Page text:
I shall see no officer under my command is debarred ….  from attending to his first duty, which is and always has been to train the private men under his command that they may without question beat any force opposed to them in the field.

and on his great victory at Waterloo…

It has been a damned serious business – Blücher and I have lost 30,000 men. It has been a damned nice thing – the nearest run thing you ever saw in your life…By God! I don’t think it would have done if I had not been there.

Arrogance does not quite cut it.

To the sports.

Betfair Chase Day

Six go to post in the big one and it is a quality field although it is a shame we have lost Menorah.

We have a French raider which is an oddity but in the form, there is nothing to shout about.

After that, five quality British sorts.  Double King George winner Silviniaco Conti; Grade 2 hurdler and impressive listed chase debutante Seeyouatmidnight; Champion Bumper, King George Winner and two-time Betfair Chase winner, Cue Card; Irish Cavalier, who defeated Cue Card and Menorah in an already busy season (his fourth race) and finally, novice Gold Cup winner Coneygree.

Blimey.

Irish Cavalier gets my line.  I like him but I am not sure the soft conditions are going to be ideal.  He is versatile but this will go to a ‘toe in the ground’ pro.

Cue Card just faded in the Charlie Hall.  I have never been the biggest fan of Cue Card, a little like Hurricane Fly, it has cost me dearly many times!  He strikes me as the sort that will do well in his senior years and he is getting there, he will run the Gold Cup as an 11-year-old this season.  It is tight, but at 13/8 I have to say, no.  That said, he has been so consistent that a fading effort at Wetherby can hardly be the evidence on which to retire him can it!

Christ, what will we see of Coneygree?  If he is back to form, he wins, that is my view.  It is just a big if.  You might argue 2/1 bakes that in but does it?  Against this lot?  Yet, he is unbeaten after five goes over the big obstacles but he needs to be tuned up and after a period on the sidelines, who knows.

Conti, paired with Fehily, my favourite of jump jockeys is enticing at the price.  8/1 is plenty generous for a horse that has shown plenty of class but has a good share of critics.

I write as I think.  The head is swaying towards Cue Card, the more obvious sort.  The gambling instinct in me wants to play Coneygree and how sweet that would be, to hold the winning ticket as he swoops through.  There is a value itch for Silvi and Seeyouatmidnight is exactly the unfashionable under-rated sort I often play too.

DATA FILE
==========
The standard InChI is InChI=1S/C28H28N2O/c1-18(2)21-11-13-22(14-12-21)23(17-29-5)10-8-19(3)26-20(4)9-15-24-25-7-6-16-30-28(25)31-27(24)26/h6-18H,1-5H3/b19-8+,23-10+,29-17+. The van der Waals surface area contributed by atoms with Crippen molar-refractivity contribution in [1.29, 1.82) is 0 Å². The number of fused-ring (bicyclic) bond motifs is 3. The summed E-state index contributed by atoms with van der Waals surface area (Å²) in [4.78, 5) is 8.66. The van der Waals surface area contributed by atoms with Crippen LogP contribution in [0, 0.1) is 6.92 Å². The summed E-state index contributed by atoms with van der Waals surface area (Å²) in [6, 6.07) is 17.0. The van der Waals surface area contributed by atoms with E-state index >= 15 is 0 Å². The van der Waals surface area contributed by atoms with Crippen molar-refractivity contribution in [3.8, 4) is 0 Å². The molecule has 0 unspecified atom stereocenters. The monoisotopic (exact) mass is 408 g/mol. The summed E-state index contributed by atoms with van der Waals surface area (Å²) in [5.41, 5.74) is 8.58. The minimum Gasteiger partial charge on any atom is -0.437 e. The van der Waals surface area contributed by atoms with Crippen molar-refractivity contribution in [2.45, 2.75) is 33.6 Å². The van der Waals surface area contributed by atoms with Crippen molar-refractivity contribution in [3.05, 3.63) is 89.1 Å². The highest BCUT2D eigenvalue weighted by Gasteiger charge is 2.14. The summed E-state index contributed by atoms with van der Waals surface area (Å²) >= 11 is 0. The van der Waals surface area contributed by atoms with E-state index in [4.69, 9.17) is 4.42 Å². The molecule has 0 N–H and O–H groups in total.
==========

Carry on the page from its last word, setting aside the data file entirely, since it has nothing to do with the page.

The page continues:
I am going to back the second best horse in the race, the favourite, Cue Card.  15/8 Paddy Power.  In the end, I hope he wins too.  As much as I love undefeated sorts, Coneygree will be defeated.  There is not really the option of being undefeated in the sorts of races he runs in.  Coneygree has the opportunity of securing a great feat ahead.  Maybe the second horse to regain a Gold Cup.  Yet in the Betfair, Cue Card can cement his own name by securing his third win in the race, surely that is worth cheering on.

If I had to make the forecast, I’d say Coneygree to beat Silviniaco Conti.

Coral Hurdle Tip – Ascot

Only five rock up for this Grade 2 so all runners will pick up a minimum of £2.5k, not bad for fifth.

Anyway the winner will be Yanworth who is incredibly available at evens.  Tasty.  I enjoyed seeing this horse last year and feel JP has a good one here.  The course Barry charted in the Neptune seemed to think Yanworth wanted a lap of Gloucester Cathedral and still he almost beat Yorkhill.  I have always been a Garde La Victoire fan but am not a fan of horses campaigned over fences and hurdles in a zig zag pattern, no thank you.

Yanworth – Order up the good steaks.

Something Else for the Weekend Sir?

So far, I have offered you a 15/8 fav / joint fav and an evens shot.  Ouch.  Well, few of you come for any info, you are all here to imbibe in my poor state and read an opinion on the racing, a diseased opinion.

Haydock 1.15pm – Mysteree is a very interesting runner.  Michael Scudamore does not get many very good horses and when he does, he campaigns them smartly.  There is a bit of me thus, that thinks, that this horse might have a day marked up later in the season but money tomorrow would be informative.  Scu sends plenty up north but not that many to Haydock and Richard Johnson is an interesting booking (5th booking in two years, no wins in that time).

Chase the Spud would have been my pick because the yard form is solid and the horse is match fit.

Again, it is a classic, head v heart encounter.  Mysteree… has the nod.

In the football… I’d have Stoke to beat Bournemouth at 5/4.

I hope your dinner is taken in good company.  Mine will be.  Old friends, good curry, more wine that the doctor would say is right.

Courage, roll the dice.

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3 responses to “The Saturday Sermon – Betfair Chase Day

  1. Great writing which I enjoy reading immensely